Within many men is the desire to be a protector and provider. You can see this in their thoughts and decisions. They want to ensure every need is met and every heart is full. Every need. Every heart.
But what happens when the hero tries to save everyone? What becomes of the hero’s primary mission?
What often happens is that heroes try to save the world at the expense of their own lives and mission, which may go unfulfilled.
Think of hero syndrome like this: a wormhole opens from another dimension, unleashing over a million enemy aliens into the world. Seeing this, the hero decides to first help a cat out of a tree and escort a little old lady across the street. After this, he sees a car accident and stops to help, along with a bank robbery…you get the picture.
Soon, the hero sights are no longer on the world he was specifically called, equipped, and able to save.
This is hero syndrome.
This is the plight of many men today. Though they are called to help and minister to specific people, they find themselves trying to help everyone BUT themselves and the people they are specifically called to help. Then the people he is called to help often receive the scraps and leftovers of their time, talent, and treasure. This may cause him to miss his ability to fulfill his mission to them.
So many men have gone down this road. But not Jesus. We can consider Him to be a real-life superhero. He came down from glory to save His creation from sin (Philippians 2:5-11).
Jesus never forgot His mission.
Though thousands of people sought Him for help, Jesus’ mission remained primary (Luke 9:52-56). And I would like to believe He had two “missions.” The first was to be the propitiation for our sins (1 John 2:2). The second was to invest in twelve men who would carry His good news throughout the world.
Jesus didn’t chase people down or try to force them to believe in Him. When Jesus asked Peter who people said He was, Jesus didn’t try to make people believe He was the Messiah (Matthew 16:13-16). When the rich young ruler turned away from following Him, Jesus didn’t chase Him down to implore the young man to believe; to know He was better (Mark 10:17-23). The young man made his decision and Jesus simply allowed the young man to walk away.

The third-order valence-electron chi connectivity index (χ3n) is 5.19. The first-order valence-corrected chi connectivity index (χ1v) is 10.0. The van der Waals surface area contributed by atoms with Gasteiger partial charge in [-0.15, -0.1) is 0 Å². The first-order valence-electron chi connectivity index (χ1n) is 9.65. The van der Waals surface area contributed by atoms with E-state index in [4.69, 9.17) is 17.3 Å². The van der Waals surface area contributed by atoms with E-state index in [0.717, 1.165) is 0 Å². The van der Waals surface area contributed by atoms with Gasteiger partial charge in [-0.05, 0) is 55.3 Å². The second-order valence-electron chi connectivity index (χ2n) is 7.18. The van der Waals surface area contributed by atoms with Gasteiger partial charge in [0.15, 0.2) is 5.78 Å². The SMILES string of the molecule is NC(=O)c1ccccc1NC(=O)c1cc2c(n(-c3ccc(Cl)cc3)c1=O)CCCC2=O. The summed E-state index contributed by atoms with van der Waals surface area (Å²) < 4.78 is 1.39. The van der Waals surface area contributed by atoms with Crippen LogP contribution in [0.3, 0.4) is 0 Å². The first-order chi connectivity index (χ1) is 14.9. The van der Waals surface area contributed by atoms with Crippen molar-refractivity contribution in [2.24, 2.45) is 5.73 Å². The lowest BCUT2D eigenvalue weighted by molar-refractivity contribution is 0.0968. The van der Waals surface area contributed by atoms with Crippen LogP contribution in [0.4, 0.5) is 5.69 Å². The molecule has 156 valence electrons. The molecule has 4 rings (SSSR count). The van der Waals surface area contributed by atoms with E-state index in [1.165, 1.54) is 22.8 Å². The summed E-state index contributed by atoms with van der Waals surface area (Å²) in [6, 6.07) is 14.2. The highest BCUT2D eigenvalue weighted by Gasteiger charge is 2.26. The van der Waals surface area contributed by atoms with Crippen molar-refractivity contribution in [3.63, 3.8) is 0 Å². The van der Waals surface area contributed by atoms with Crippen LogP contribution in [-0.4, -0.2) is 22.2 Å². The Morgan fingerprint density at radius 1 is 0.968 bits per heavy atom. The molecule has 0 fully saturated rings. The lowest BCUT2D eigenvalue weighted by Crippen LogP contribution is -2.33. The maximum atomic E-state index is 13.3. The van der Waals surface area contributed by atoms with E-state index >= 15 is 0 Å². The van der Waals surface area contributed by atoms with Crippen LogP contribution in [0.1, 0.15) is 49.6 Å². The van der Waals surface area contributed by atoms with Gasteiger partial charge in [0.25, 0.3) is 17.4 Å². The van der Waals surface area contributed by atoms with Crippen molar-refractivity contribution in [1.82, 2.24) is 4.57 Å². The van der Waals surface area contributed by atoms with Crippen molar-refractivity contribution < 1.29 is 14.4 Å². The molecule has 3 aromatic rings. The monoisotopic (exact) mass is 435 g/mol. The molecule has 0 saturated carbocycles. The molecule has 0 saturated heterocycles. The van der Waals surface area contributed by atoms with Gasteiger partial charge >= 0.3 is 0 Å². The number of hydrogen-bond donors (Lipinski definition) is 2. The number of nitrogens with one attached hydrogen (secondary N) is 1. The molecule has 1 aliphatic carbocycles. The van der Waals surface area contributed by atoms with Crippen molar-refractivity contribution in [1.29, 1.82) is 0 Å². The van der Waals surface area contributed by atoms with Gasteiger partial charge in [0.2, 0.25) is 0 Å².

If we were in this situation, we might have chased the young man down or ensured everyone Peter talked about would believe in us. But in doing so, we would be turned from our mission.
As the “hero” in your life, God has called you to reach specific people for a specific purpose. No more. No less.
But here is the outcome for those who save everyone else’s day, but not their own:
Matthew 7:21-23—Not every one that saith unto me, Lord, Lord, shall enter into the kingdom of heaven; but he that doeth the will of my Father which is in heaven. Many will say to me in that day, Lord, Lord, have we not prophesied in thy name? and in thy name have cast out devils? and in thy name done many wonderful works? And then will I profess unto them, I never knew you: depart from me, ye that work iniquity.
Here is a “hero” who did many things but didn’t do the one thing that was important in his own life, save himself. When “hero syndrome” takes hold of us, we often lose sight of our own spiritual well-being. We’re moving so fast so often that we don’t take any time to assess our spiritual condition.
As Jesus went through various areas, He healed and delivered. His actions in those times didn’t affect His mission. Likewise, you can do good works (Matthew 5:14-16), but they shouldn’t override your God-given assignment.
You are not called to save everyone. You are called to complete the work that God gave you to accomplish. Live for Him. Be righteous. Live holy.
Don’t miss your reward through Christ Jesus because you missed your mission. Examine yourself today.
2 Corinthians 13:5—Examine yourselves, whether ye be in the faith; prove your own selves. Know ye not your own selves, how that Jesus Christ is in you, except ye be reprobates?
hoto by Muhd Asyraaf on Unsplash